Night owls or early risers? These are the ones at the highest risk of diabetes and heart disease

Are you an owl or a lark? The former feel more energy in the afternoon, it is difficult for them to go to bed, but also to get up early. However, the latter are able to get up very early and quickly become active. In addition to the benefits or inconveniences that activity patterns and sleep cycles can bring to your daily life, new research shows that they can affect your risk of diseases such as type 2 diabetes and heart disease.

The study, published in Experimental Physiology, found that sleep/wake cycles cause metabolic differences and change our body’s preferences for energy sources. Thus, those who stay awake later show a reduced ability to use fat for energy, meaning that it can accumulate in the body and increase the risk type 2 diabetes and cardiovascular disease.

Metabolic differences are based on how well you can use insulin each group in order to promote the uptake of glucose by cells for energy storage and use.

Early risers rely more on fat for energy and are more active during the day with higher levels of aerobic fitness than night birds. While the latter use less fat for energy at rest and during exercise.

Researchers from Rutgers University (New Jersey, USA) classified 51 participants into two groups based on their chronotype (our natural tendency to seek activity and sleep at different times). They used advanced imaging to assess body mass and body composition, as well as insulin sensitivity and breath samples to measure fat and carbohydrate metabolism.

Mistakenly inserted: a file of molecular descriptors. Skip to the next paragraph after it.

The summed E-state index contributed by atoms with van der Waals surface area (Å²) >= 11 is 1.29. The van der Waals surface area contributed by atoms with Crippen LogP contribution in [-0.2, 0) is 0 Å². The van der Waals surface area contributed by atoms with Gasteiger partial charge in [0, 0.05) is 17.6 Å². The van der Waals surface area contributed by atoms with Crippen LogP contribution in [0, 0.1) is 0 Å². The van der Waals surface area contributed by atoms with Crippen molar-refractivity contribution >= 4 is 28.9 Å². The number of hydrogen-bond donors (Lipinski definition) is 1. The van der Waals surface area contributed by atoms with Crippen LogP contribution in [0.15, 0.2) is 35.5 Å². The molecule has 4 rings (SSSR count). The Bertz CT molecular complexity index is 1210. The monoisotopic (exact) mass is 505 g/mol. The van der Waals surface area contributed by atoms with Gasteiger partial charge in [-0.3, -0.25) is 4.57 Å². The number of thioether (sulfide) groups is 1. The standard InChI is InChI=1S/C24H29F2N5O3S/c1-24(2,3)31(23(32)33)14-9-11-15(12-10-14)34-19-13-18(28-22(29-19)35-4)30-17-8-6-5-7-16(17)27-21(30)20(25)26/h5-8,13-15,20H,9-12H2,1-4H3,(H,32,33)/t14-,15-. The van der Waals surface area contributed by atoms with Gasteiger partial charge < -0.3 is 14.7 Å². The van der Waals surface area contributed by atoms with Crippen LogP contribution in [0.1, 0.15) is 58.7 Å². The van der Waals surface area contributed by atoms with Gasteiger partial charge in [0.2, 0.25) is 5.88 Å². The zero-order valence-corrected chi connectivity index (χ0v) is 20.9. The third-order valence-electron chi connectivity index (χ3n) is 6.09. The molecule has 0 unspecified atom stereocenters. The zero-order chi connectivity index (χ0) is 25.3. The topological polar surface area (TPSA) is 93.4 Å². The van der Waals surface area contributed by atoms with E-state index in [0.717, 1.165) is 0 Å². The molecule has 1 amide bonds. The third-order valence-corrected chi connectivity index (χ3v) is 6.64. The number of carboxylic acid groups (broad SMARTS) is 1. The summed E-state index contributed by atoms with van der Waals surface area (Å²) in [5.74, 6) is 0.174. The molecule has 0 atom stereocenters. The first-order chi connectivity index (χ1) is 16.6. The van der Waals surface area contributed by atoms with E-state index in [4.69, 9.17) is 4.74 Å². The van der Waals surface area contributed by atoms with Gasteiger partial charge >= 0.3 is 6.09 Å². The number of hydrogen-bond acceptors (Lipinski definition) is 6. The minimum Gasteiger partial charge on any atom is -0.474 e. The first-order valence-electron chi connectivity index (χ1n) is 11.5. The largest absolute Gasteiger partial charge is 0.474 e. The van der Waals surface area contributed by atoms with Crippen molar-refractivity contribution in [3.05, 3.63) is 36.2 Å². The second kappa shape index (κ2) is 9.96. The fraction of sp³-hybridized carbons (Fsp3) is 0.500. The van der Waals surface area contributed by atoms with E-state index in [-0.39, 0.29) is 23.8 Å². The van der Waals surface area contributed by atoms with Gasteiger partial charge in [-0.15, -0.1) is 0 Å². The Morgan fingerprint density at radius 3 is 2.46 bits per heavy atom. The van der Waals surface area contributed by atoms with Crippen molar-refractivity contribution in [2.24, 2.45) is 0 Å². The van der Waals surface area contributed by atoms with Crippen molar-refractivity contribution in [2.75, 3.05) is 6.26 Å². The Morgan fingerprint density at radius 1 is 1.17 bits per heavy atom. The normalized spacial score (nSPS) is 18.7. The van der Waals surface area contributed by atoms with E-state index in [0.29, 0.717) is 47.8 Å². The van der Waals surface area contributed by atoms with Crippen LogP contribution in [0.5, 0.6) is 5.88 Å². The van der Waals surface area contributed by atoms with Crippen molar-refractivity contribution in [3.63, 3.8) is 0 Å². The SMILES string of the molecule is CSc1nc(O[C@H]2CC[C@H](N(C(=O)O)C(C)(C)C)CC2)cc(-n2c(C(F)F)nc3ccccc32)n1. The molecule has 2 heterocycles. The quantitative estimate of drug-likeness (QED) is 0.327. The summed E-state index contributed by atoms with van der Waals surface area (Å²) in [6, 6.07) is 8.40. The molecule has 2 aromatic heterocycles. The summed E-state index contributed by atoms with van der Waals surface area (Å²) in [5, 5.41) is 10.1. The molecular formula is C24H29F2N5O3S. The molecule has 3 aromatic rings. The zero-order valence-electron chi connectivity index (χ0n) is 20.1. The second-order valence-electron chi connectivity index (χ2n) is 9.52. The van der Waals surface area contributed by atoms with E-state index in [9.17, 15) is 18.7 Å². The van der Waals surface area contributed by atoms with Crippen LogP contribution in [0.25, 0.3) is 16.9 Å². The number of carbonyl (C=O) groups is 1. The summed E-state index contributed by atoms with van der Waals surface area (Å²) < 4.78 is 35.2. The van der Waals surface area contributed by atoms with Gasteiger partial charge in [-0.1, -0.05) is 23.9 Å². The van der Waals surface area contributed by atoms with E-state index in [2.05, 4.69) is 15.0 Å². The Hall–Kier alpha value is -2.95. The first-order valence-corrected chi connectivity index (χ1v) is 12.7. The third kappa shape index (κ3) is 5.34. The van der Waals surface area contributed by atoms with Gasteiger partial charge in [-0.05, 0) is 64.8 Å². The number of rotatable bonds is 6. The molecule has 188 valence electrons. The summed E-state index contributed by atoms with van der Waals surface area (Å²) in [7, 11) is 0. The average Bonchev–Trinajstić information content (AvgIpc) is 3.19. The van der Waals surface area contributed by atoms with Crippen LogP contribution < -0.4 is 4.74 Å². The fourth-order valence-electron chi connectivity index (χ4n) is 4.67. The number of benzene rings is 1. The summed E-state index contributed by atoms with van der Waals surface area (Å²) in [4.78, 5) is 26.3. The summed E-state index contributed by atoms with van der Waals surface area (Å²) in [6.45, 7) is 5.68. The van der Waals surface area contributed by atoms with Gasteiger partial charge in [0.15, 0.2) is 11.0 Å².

Participants were monitored for a week to assess their activity throughout the day. They ate a calorie-controlled diet and had to fast overnight to minimize the diet’s impact on the results. To study fuel preferences, they were tested at rest before completing two 15-minute bouts of exercise: one moderate-intensity session and one high-intensity treadmill session. Aerobic fitness levels were assessed by a challenge where the incline was increased by 2.5% every two minutes until the participant reached the point of exhaustion.

The researchers found that people with the lark profile use more fat for energy both at rest and during exercise than night owls. Early risers were also more insulin sensitive. However, night owls are insulin resistant, meaning their bodies need more insulin to lower blood sugar levels, and their bodies prefer carbohydrates for energy over fat. This group’s poor ability to respond to insulin and promote fuel use can be detrimental, indicating an increased risk of type 2 diabetes and/or heart disease. The reason for this difference in metabolic preferences between early risers and night owls is still unknown and needs further investigation.

“Differences in fat metabolism between early risers and night owls show that our body’s circadian rhythm (wake/sleep cycle) can affect how our bodies use insulin.” Impaired ability to respond to the hormone insulin has important consequences for our health. This observation improves our understanding of how our body’s circadian rhythms affect our health. Since chronotype appears to influence our metabolism and hormone action, we hypothesize that chronotype can be used as predictor of risk of the individual’s disease,” says Professor Stephen Malin of Rutgers University, New Jersey, USA, and lead author of the study.

“We also found that early risers are more physically active and have higher fitness levels than night birds, who are more sedentary during the day.” More research is needed to find out relationship between chronotype, exercise and metabolic adaptation to establish whether exercising earlier in the day has greater health benefits,” concludes Professor Malin.

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